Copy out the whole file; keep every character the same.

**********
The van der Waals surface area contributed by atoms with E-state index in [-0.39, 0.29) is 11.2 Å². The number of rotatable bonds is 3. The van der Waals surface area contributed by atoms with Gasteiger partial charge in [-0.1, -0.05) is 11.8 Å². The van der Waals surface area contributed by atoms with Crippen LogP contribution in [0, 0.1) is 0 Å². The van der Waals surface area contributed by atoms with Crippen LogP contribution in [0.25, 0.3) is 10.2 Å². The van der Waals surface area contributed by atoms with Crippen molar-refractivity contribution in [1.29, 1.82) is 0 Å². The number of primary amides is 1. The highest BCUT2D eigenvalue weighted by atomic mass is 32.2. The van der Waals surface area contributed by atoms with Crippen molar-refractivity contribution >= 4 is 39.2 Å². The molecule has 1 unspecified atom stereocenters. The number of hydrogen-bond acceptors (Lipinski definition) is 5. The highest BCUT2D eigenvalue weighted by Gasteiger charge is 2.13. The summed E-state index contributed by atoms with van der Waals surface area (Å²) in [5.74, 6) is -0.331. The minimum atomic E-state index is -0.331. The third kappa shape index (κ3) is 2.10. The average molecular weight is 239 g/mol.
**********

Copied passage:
The van der Waals surface area contributed by atoms with E-state index in [-0.39, 0.29) is 11.2 Å². The number of rotatable bonds is 3. The van der Waals surface area contributed by atoms with Gasteiger partial charge in [-0.1, -0.05) is 11.8 Å². The van der Waals surface area contributed by atoms with Crippen LogP contribution in [0, 0.1) is 0 Å². The van der Waals surface area contributed by atoms with Crippen LogP contribution in [0.25, 0.3) is 10.2 Å². The van der Waals surface area contributed by atoms with Crippen molar-refractivity contribution in [1.29, 1.82) is 0 Å². The number of primary amides is 1. The highest BCUT2D eigenvalue weighted by atomic mass is 32.2. The van der Waals surface area contributed by atoms with Crippen molar-refractivity contribution >= 4 is 39.2 Å². The molecule has 1 unspecified atom stereocenters. The number of hydrogen-bond acceptors (Lipinski definition) is 5. The highest BCUT2D eigenvalue weighted by Gasteiger charge is 2.13. The summed E-state index contributed by atoms with van der Waals surface area (Å²) in [5.74, 6) is -0.331. The minimum atomic E-state index is -0.331. The third kappa shape index (κ3) is 2.10. The average molecular weight is 239 g/mol.